A Christmas Story

            It remains the most watched single episode of television of all time, and it was also just about the most anticipated.  I speak of Lucy Goes to the Hospital, the episode of I Love Lucy when the title character has her baby, ‘Little Ricky.’  72% of households with tv’s as of January 19, 1953 tuned in (1.5x as many as watched President Eisenhower’s inauguration the next day); the fact that Lucille Ball was actually pregnant like her character, and happened to deliver Desi Jr. by C-section  12 hours before the episode aired (it was shot in mid-November 1952), added to the mystique and excitement.

            Chances are you’ve seen the episode, but as we are still in the middle of the Christmas season and prone to watching programming with holiday themes, I encourage you to watch Lucy Goes to the Hospital again.  It brings some especially helpful insights into the real meaning of Christmas, at least as communicated in Luke 2. 

           LUCY GOES TO THE HOSPITAL  (Click this link to watch the whole 26-minute episode on hulu!)

           “Wow!” you may notice, “These two ‘episodes’ from Lucy and Luke share a lot in common!”  (And it's not just your laced eggnog talking....)

            For one thing, both episodes are about the birth of a child, a very special child.

            For another thing, the birth in both is highly anticipated and celebrated, more than just about any other.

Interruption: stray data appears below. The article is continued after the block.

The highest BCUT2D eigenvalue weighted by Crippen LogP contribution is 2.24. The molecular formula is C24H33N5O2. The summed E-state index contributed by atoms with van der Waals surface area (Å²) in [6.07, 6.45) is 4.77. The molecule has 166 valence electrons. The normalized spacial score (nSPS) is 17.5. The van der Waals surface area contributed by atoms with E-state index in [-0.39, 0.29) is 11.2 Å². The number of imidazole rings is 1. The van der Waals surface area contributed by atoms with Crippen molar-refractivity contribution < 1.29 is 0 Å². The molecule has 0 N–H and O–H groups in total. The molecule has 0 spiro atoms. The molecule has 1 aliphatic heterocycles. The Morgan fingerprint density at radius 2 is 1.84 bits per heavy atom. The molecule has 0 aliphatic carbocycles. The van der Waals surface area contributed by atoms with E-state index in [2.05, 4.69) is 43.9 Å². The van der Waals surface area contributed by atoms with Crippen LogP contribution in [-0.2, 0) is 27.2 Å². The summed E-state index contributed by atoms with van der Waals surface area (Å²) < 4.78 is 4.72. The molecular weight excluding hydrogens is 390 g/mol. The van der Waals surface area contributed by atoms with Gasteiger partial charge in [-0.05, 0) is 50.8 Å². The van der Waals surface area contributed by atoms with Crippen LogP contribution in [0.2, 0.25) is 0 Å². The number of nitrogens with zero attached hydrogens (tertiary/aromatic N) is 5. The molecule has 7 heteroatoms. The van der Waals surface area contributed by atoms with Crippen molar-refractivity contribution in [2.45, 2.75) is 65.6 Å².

For yet another thing, both episodes are peopled with religious characters.  In Luke we have angels, the Holy Family, and God; in Lucy we have a voodoo doctor. (Har!)

            Finally, and most importantly, these episodes bring the same message:  when everything around us is going wrong, is wrong, is nothing like what was expected or hoped for, wonderful new life nevertheless is springing forth to change everything.

            This message is very clear in the Lucy episode.  The baby comes at the wrong time – while Ricky is in the middle of his new number at the club.  Ricky shows up as the baby's first visitor dressed in a wacky voodoo outfit, making him look like the totally wrong kind of person (especially in the 1950's) to be visiting a maternity ward.  Poor Mr. Stanley, also of the waiting room, can’t begin to get it right, get what he wants.  Now he's got nine girls!  (They're going to need a new house, just with bathrooms!)

            Best and most telling is the scene where Ricky, Fred and Ethel calmly and perfectly rehearse getting Lucy to the hospital once she’s ready to deliver; however, the moment she uncomfortably walks out of the bedroom muttering, “This is it,” all hilarious hell breaks loose, with Lucy’s three “delivery assistants” becoming utter stooges as they can’t get the first thing right in calling the doctor, packing Lucy’s suitcase, or hailing a cab.

            Everything in Luke 2 likewise goes wrong.  Jesus is also born at the “wrong time” – during a census which forces Mary and Joseph to travel to Bethlehem.  His first visitors are clearly "wrong"; they're lowly, despised, dirty shepherds -- this is not at all how the King of the Universe should be initially welcomed!  Jesus’ parents can’t get one iota of a break – there’s no room in an inn so their baby is born in a stable, in a cattle trough. 

            Luke 2 is the antithesis of everything the Israelite religious authorities had dreamed of and prepared for.  Their endless array of austere purification rituals were supposed to make the nation undeniably holy and clearly Messiah ready.   When the angels suddenly came upon the scene saying, essentially, “This is it” all hilarious hell (as it were!) broke loose.  And wonderful new birth happened amidst all that was wrong and unexpected.